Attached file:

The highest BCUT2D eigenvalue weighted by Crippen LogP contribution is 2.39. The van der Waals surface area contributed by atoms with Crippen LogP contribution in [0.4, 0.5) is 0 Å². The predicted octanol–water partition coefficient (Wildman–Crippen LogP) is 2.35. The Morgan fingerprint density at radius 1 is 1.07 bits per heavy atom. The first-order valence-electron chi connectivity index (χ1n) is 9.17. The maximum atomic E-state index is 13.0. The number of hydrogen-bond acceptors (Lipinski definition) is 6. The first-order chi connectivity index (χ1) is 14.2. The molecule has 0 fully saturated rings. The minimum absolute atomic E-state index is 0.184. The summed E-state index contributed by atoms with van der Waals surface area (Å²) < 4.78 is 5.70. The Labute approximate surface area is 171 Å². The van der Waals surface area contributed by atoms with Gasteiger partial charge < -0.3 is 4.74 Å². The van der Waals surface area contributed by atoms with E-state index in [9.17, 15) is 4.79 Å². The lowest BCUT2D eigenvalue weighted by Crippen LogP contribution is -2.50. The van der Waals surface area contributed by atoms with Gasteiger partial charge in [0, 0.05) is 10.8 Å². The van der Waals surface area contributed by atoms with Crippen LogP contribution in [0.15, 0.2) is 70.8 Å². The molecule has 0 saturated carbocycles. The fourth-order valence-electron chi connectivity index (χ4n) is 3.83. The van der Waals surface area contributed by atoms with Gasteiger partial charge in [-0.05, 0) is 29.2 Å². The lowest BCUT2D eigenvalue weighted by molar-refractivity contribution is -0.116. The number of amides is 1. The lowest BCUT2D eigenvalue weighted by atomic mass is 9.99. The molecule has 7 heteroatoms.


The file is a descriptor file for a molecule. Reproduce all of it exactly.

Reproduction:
The highest BCUT2D eigenvalue weighted by Crippen LogP contribution is 2.39. The van der Waals surface area contributed by atoms with Crippen LogP contribution in [0.4, 0.5) is 0 Å². The predicted octanol–water partition coefficient (Wildman–Crippen LogP) is 2.35. The Morgan fingerprint density at radius 1 is 1.07 bits per heavy atom. The first-order valence-electron chi connectivity index (χ1n) is 9.17. The maximum atomic E-state index is 13.0. The number of hydrogen-bond acceptors (Lipinski definition) is 6. The first-order chi connectivity index (χ1) is 14.2. The molecule has 0 fully saturated rings. The minimum absolute atomic E-state index is 0.184. The summed E-state index contributed by atoms with van der Waals surface area (Å²) < 4.78 is 5.70. The Labute approximate surface area is 171 Å². The van der Waals surface area contributed by atoms with Gasteiger partial charge < -0.3 is 4.74 Å². The van der Waals surface area contributed by atoms with E-state index in [9.17, 15) is 4.79 Å². The lowest BCUT2D eigenvalue weighted by Crippen LogP contribution is -2.50. The van der Waals surface area contributed by atoms with Gasteiger partial charge in [0, 0.05) is 10.8 Å². The van der Waals surface area contributed by atoms with Crippen LogP contribution in [0.15, 0.2) is 70.8 Å². The molecule has 0 saturated carbocycles. The fourth-order valence-electron chi connectivity index (χ4n) is 3.83. The van der Waals surface area contributed by atoms with Gasteiger partial charge in [-0.05, 0) is 29.2 Å². The lowest BCUT2D eigenvalue weighted by molar-refractivity contribution is -0.116. The number of amides is 1. The lowest BCUT2D eigenvalue weighted by atomic mass is 9.99. The molecule has 7 heteroatoms.